Britain rebuffs calls from oil and gas bosses to amend windfall tax

British Chancellor of the Exchequer Jeremy Hunt talks to a television crew outside the BBC headquarters in London, Britain November 18, 2022. REUTERS/Henry Nicholls/File Photo

LONDON, Dec 9 (Reuters) - The British government stood firm on its windfall tax on the oil and gas sector in a meeting with industry executives on Friday, two sources with knowledge of what was discussed said.

Finance Minister Jeremy Hunt rebuffed requests from North Sea oil and gas executives to include a mechanism in the tax to reflect falls in oil and gas prices, although a future revision was not ruled out should prices slump, the sources said.

Hunt last month announced plans to boost the Energy Profits Levy (EPL) on oil and gas companies from 25% to 35%, bringing the total tax rate on the sector to 75%, one of the highest in the oil and gas industry.

The government said this would raise funds to help people struggling with increased living costs, largely driven by energy prices that surged after oil and gas exporter Russia invaded Ukraine in February.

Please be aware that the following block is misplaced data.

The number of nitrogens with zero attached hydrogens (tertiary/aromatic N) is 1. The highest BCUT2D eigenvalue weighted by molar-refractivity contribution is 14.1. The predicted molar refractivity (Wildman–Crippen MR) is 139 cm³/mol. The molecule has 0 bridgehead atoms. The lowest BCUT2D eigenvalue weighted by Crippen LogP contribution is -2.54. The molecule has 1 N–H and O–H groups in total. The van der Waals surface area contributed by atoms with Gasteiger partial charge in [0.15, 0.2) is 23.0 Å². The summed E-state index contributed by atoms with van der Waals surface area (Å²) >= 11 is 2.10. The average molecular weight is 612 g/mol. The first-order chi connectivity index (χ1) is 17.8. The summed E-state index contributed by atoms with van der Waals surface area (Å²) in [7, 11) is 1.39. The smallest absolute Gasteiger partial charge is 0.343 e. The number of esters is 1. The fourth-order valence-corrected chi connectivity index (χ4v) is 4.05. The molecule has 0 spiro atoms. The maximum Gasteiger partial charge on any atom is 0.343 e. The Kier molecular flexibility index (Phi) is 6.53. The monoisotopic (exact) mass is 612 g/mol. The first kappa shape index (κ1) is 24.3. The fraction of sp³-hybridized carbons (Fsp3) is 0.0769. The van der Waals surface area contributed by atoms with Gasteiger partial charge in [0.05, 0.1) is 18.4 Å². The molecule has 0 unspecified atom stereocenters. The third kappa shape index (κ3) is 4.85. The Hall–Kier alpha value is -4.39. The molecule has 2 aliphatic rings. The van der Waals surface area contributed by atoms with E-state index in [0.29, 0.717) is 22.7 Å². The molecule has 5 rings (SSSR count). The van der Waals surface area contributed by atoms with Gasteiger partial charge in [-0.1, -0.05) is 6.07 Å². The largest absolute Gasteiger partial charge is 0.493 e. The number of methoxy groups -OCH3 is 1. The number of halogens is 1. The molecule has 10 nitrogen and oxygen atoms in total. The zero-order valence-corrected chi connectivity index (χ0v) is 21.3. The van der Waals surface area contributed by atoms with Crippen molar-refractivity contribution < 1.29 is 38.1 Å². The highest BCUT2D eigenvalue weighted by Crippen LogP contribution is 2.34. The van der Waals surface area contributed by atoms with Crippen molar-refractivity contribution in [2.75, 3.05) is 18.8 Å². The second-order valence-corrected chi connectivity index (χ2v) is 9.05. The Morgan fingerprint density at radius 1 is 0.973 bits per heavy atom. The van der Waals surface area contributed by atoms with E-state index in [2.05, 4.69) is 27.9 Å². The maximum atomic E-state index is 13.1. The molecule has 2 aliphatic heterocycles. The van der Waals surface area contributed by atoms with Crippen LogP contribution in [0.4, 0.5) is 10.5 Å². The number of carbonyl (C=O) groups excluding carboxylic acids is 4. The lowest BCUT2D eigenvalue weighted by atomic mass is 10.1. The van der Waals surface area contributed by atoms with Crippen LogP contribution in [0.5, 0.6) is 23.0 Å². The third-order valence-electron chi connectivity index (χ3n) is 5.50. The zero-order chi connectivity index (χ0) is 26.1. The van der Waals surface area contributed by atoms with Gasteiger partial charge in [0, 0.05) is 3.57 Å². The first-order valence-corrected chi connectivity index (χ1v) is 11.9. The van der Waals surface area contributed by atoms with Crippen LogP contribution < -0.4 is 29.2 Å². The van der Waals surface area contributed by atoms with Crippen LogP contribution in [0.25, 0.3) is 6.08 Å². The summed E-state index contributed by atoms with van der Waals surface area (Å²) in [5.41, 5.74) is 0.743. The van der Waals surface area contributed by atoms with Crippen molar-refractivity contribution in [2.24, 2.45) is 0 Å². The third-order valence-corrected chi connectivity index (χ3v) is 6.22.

The Treasury said in a statement that Hunt highlighted the importance of energy security and pointed to investment incentives that are already part of the EPL as well as the possibility of further meetings with the industry.

One of the sources said the oil and gas industry executives reiterated concerns that the new tax had already curtailed producers' access to capital and risked a flight of capital from the ageing basin at a time when the government is trying to increase Britain's energy security.

Britain's oil and gas production
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Additional reporting by Farouq Suleiman. Editing by Jane Merriman

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